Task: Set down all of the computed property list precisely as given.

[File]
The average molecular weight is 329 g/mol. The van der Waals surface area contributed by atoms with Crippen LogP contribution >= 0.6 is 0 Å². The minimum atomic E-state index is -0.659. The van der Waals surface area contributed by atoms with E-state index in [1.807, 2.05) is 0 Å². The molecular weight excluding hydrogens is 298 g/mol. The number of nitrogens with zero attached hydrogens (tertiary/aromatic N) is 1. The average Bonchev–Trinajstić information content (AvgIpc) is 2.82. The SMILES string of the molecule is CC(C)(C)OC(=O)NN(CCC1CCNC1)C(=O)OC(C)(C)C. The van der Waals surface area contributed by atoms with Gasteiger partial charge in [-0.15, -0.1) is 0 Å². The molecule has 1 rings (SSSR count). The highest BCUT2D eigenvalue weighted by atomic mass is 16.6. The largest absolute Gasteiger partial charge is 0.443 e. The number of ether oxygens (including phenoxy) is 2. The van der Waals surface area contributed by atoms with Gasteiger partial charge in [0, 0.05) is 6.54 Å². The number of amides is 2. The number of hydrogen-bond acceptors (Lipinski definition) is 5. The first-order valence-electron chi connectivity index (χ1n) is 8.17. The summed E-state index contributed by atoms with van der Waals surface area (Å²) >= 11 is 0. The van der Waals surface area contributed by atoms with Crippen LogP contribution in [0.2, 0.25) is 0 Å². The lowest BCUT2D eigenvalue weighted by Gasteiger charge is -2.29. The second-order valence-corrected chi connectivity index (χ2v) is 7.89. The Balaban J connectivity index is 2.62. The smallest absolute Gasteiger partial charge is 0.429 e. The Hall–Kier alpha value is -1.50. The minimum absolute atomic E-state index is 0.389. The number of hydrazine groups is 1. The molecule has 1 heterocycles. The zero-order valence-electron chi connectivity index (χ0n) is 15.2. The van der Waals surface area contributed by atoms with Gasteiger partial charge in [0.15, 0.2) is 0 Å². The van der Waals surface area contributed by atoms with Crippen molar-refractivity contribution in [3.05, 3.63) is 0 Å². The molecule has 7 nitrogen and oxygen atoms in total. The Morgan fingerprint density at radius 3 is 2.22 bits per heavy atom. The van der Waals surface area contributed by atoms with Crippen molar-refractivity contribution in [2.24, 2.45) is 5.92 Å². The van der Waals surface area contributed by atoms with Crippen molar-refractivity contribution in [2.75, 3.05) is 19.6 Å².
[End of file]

The average molecular weight is 329 g/mol. The van der Waals surface area contributed by atoms with Crippen LogP contribution >= 0.6 is 0 Å². The minimum atomic E-state index is -0.659. The van der Waals surface area contributed by atoms with E-state index in [1.807, 2.05) is 0 Å². The molecular weight excluding hydrogens is 298 g/mol. The number of nitrogens with zero attached hydrogens (tertiary/aromatic N) is 1. The average Bonchev–Trinajstić information content (AvgIpc) is 2.82. The SMILES string of the molecule is CC(C)(C)OC(=O)NN(CCC1CCNC1)C(=O)OC(C)(C)C. The van der Waals surface area contributed by atoms with Gasteiger partial charge in [-0.15, -0.1) is 0 Å². The molecule has 1 rings (SSSR count). The highest BCUT2D eigenvalue weighted by atomic mass is 16.6. The largest absolute Gasteiger partial charge is 0.443 e. The number of ether oxygens (including phenoxy) is 2. The van der Waals surface area contributed by atoms with Gasteiger partial charge in [0, 0.05) is 6.54 Å². The number of amides is 2. The number of hydrogen-bond acceptors (Lipinski definition) is 5. The first-order valence-electron chi connectivity index (χ1n) is 8.17. The summed E-state index contributed by atoms with van der Waals surface area (Å²) >= 11 is 0. The van der Waals surface area contributed by atoms with Crippen LogP contribution in [0.2, 0.25) is 0 Å². The lowest BCUT2D eigenvalue weighted by Gasteiger charge is -2.29. The second-order valence-corrected chi connectivity index (χ2v) is 7.89. The Balaban J connectivity index is 2.62. The smallest absolute Gasteiger partial charge is 0.429 e. The Hall–Kier alpha value is -1.50. The minimum absolute atomic E-state index is 0.389. The number of hydrazine groups is 1. The molecule has 1 heterocycles. The zero-order valence-electron chi connectivity index (χ0n) is 15.2. The van der Waals surface area contributed by atoms with Gasteiger partial charge in [0.15, 0.2) is 0 Å². The van der Waals surface area contributed by atoms with Crippen molar-refractivity contribution in [3.05, 3.63) is 0 Å². The molecule has 7 nitrogen and oxygen atoms in total. The Morgan fingerprint density at radius 3 is 2.22 bits per heavy atom. The van der Waals surface area contributed by atoms with Crippen molar-refractivity contribution in [2.24, 2.45) is 5.92 Å². The van der Waals surface area contributed by atoms with Crippen molar-refractivity contribution in [2.75, 3.05) is 19.6 Å².